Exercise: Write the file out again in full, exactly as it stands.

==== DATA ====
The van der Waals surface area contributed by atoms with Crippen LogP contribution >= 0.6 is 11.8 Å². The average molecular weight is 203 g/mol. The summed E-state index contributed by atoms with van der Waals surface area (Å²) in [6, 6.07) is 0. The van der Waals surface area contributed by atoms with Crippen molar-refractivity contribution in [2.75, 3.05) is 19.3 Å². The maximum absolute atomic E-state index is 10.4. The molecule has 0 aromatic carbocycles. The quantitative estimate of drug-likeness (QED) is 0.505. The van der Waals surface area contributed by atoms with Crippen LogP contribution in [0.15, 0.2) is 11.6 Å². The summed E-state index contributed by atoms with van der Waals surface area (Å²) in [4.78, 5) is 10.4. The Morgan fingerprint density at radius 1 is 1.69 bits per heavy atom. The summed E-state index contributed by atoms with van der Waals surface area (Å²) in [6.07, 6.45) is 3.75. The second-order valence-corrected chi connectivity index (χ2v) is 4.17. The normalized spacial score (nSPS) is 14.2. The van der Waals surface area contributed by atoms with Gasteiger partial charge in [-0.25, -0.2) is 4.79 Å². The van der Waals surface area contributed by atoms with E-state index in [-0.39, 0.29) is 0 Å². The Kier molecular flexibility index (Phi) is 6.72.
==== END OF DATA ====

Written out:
The van der Waals surface area contributed by atoms with Crippen LogP contribution >= 0.6 is 11.8 Å². The average molecular weight is 203 g/mol. The summed E-state index contributed by atoms with van der Waals surface area (Å²) in [6, 6.07) is 0. The van der Waals surface area contributed by atoms with Crippen molar-refractivity contribution in [2.75, 3.05) is 19.3 Å². The maximum absolute atomic E-state index is 10.4. The molecule has 0 aromatic carbocycles. The quantitative estimate of drug-likeness (QED) is 0.505. The van der Waals surface area contributed by atoms with Crippen LogP contribution in [0.15, 0.2) is 11.6 Å². The summed E-state index contributed by atoms with van der Waals surface area (Å²) in [4.78, 5) is 10.4. The Morgan fingerprint density at radius 1 is 1.69 bits per heavy atom. The summed E-state index contributed by atoms with van der Waals surface area (Å²) in [6.07, 6.45) is 3.75. The second-order valence-corrected chi connectivity index (χ2v) is 4.17. The normalized spacial score (nSPS) is 14.2. The van der Waals surface area contributed by atoms with Gasteiger partial charge in [-0.25, -0.2) is 4.79 Å². The van der Waals surface area contributed by atoms with E-state index in [-0.39, 0.29) is 0 Å². The Kier molecular flexibility index (Phi) is 6.72.